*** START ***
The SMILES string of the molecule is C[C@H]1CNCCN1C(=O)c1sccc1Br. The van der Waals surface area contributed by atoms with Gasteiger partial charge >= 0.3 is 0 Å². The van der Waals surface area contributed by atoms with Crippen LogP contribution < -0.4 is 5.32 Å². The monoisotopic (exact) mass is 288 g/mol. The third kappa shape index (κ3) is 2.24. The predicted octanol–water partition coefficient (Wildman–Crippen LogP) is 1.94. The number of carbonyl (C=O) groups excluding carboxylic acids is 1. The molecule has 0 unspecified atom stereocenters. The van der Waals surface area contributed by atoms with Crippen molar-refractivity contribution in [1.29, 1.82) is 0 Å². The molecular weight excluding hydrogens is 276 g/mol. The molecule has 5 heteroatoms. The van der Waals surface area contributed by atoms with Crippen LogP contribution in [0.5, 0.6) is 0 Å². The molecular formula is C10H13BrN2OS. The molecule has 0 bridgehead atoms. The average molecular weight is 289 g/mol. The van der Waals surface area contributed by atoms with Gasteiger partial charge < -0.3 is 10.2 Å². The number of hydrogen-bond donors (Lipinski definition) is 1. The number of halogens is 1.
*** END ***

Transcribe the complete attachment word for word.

The SMILES string of the molecule is C[C@H]1CNCCN1C(=O)c1sccc1Br. The van der Waals surface area contributed by atoms with Gasteiger partial charge >= 0.3 is 0 Å². The van der Waals surface area contributed by atoms with Crippen LogP contribution < -0.4 is 5.32 Å². The monoisotopic (exact) mass is 288 g/mol. The third kappa shape index (κ3) is 2.24. The predicted octanol–water partition coefficient (Wildman–Crippen LogP) is 1.94. The number of carbonyl (C=O) groups excluding carboxylic acids is 1. The molecule has 0 unspecified atom stereocenters. The van der Waals surface area contributed by atoms with Crippen molar-refractivity contribution in [1.29, 1.82) is 0 Å². The molecular weight excluding hydrogens is 276 g/mol. The molecule has 5 heteroatoms. The van der Waals surface area contributed by atoms with Crippen LogP contribution in [0.5, 0.6) is 0 Å². The molecular formula is C10H13BrN2OS. The molecule has 0 bridgehead atoms. The average molecular weight is 289 g/mol. The van der Waals surface area contributed by atoms with Gasteiger partial charge < -0.3 is 10.2 Å². The number of hydrogen-bond donors (Lipinski definition) is 1. The number of halogens is 1.